Air Canada (TSX:AC) Is up Almost 100%: Is the Stock a Buy?

Air Canada (TSX:AC) has soared nearly 100% from March lows. Yet it still has significant risks and headwinds. Is the stock an investment or speculation?

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Air Canada (TSX:AC) stock has had a momentous run up since hitting lows in March. Since March 23, it is up 84%. If you’d bought the stock just less than a month ago, on May 14, you would be up 81%. If you’d bought the stock on Friday, you would be up 15%!

These numbers are astounding. Perhaps it is just general summer optimism, or the markets are really signalling a recovery from the pandemic. The fact is, cyclicals, industrials, oil stocks, airlines, and really any TSX stock significantly down is starting to see a rotation of investment dollars. So, is Air Canada stock a good buy?

I have to admit, I have been pretty bearish on Air Canada stock. I didn’t, among many investors, expect such a quick rally from March. There are a few reasons for this.

Headwinds from every direction

The COVID-19 crisis will be an overhang on Air Canada’s earnings and operational performance for the foreseeable future. At the present, it is still only operating between 5% to 10% of its 2019 capacity. Just a few days ago, the company, laid off almost half its work force. It continues to burn a massive amount of cash, and the company is in survival mode at best.

A return to pre-pandemic operations will be a challenge, even if the world recovers sooner than anticipated. Travel habits may be permanently transformed due to the crisis. Certain elements of business travel could be permanently replaced by video conferencing and remote team-working applications. Pre-pandemic business volumes may never return.

It will likely take many years for flight volumes, and especially international volumes, to return to “normal.” With travel restrictions and quarantine measures in place, international travel is just not practical yet.

I think many people will remain leery of travelling abroad while the health threat of COVID-19 still exists. Air Canada, by its own admission, does not foresee a return to 2019 operational levels for at least three years.

Air Canada stock is soaring from new sentiment

However, on the flip side, sentiment has somehow returned to beaten-down TSX stocks like Air Canada. It just announced an oversubscribed debt and stock financing issuance for $1.6 billion. Interestingly, just prior to the financing, Moody’s downgraded Air Canada’s credit rating to Ba2 based on “the risk of a more challenging downside scenario remains high.” Despite that, institutional and retail investors were still eager to jump on board and back this Canadian stock.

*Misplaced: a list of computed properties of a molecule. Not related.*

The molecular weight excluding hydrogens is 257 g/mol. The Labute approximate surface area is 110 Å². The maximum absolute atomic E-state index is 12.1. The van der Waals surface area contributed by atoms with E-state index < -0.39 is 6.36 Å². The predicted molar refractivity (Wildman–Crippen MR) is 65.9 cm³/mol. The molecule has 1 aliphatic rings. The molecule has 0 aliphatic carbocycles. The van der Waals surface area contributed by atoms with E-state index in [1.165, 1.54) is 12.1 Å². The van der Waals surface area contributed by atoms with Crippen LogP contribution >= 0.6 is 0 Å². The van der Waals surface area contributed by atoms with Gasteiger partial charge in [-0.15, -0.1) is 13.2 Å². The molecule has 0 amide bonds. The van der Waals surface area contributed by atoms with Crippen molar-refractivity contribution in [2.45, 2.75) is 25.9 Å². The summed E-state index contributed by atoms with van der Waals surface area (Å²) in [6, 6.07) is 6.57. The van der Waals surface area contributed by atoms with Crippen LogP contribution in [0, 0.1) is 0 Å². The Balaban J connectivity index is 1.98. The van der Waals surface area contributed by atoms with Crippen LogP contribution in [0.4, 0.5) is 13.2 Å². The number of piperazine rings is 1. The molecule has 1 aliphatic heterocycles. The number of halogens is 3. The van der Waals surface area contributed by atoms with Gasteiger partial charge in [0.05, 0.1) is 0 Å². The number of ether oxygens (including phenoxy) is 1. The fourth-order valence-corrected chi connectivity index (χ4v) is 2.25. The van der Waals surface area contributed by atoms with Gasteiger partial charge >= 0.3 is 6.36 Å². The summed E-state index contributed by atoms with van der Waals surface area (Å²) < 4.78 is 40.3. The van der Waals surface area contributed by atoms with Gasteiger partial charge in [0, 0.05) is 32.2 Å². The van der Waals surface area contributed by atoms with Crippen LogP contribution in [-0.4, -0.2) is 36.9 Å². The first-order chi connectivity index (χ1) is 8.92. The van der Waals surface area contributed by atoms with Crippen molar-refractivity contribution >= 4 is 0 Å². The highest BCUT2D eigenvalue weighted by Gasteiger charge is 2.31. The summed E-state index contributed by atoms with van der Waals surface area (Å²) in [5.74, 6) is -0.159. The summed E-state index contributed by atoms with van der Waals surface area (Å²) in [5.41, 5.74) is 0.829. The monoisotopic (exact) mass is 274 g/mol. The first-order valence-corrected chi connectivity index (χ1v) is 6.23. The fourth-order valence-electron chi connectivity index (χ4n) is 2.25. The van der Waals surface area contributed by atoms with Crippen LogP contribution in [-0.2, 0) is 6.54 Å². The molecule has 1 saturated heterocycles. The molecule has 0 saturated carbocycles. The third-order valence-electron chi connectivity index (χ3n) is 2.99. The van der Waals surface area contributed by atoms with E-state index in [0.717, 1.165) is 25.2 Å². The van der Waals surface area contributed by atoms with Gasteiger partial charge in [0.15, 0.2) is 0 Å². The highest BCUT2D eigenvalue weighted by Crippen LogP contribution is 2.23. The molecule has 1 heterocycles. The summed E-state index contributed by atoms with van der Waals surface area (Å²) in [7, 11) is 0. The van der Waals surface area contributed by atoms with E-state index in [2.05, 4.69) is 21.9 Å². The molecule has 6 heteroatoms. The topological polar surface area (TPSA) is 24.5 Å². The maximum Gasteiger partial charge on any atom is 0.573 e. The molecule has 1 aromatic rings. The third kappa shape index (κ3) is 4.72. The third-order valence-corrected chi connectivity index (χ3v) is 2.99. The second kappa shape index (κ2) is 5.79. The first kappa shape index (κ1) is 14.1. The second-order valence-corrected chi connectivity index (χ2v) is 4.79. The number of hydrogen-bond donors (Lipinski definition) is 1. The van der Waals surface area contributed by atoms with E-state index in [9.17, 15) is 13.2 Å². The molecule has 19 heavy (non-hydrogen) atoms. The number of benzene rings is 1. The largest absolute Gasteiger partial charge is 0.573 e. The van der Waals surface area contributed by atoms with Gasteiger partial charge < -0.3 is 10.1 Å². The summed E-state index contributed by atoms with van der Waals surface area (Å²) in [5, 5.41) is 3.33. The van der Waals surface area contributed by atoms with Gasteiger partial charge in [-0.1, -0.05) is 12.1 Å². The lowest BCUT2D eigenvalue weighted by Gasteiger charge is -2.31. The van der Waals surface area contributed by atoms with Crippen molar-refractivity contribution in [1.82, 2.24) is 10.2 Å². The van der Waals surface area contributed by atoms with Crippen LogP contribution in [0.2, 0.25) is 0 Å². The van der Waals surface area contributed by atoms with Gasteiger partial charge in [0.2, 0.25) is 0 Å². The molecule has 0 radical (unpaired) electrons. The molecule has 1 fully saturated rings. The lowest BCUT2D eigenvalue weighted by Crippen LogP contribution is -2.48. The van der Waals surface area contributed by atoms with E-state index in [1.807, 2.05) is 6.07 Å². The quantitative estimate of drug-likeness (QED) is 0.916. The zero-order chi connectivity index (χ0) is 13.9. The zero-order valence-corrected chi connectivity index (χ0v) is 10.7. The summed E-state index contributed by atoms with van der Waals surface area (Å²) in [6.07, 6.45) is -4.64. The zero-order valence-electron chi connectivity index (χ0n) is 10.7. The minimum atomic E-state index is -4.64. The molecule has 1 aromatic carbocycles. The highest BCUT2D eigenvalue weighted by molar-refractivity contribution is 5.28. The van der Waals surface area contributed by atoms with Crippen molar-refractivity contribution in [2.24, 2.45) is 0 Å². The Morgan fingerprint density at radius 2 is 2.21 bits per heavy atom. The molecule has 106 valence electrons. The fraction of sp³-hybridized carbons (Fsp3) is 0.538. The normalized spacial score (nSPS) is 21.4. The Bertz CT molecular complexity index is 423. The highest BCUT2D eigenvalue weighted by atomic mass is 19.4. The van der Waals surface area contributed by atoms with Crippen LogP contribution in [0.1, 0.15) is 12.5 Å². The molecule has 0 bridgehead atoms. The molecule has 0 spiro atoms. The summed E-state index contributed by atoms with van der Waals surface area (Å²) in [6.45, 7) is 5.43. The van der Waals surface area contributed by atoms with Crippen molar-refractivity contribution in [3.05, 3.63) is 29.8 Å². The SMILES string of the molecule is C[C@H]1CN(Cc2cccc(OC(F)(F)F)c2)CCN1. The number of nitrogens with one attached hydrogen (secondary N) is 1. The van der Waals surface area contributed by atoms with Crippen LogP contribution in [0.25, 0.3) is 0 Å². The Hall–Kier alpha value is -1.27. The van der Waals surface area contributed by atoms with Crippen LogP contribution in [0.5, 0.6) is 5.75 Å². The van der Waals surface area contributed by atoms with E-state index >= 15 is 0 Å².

Is Air Canada a buy?

So, is Air Canada’s stock a buy? If Canada’s biggest investors are looking at this name, should you? Considering that sentiment has somewhat returned to the sector, perhaps. You can look at it in two ways.

First, play the stock only as a trade. Trade the stock based on momentum, but be prepared to get out fast. In terms of business fundamentals, Air Canada is concerning at best. There are significant risks (including business failure and insolvency) stacked against the company. At any moment, these risks could come to play in the stock price. While the recent financings help, they don’t solve the pandemic, which is the true root of Air Canada’s problems.

It is really difficult to time markets and stocks over a short-term period, so I don’t recommend this strategy.

Can it get any worse?

The second way is to invest for a very long time (five to 10 years). An investor might look at Air Canada stock and say, “How could it get any worse?” Perhaps, that might be true.

It is Canada’s only publicly traded passenger airline and operates an essential oligopoly. The thing you need to remember is that Air Canada stock could also go to zero. There is big long-term upside, but there is also big short- to mid-term downside. With this stock, only invest today what you can afford to lose tomorrow.

This article represents the opinion of the writer, who may disagree with the “official” recommendation position of a Motley Fool premium service or advisor. We’re Motley! Questioning an investing thesis — even one of our own — helps us all think critically about investing and make decisions that help us become smarter, happier, and richer, so we sometimes publish articles that may not be in line with recommendations, rankings or other content.

Fool contributor Robin Brown has no position in any of the stocks mentioned. The Motley Fool owns shares of and recommends Moody's.

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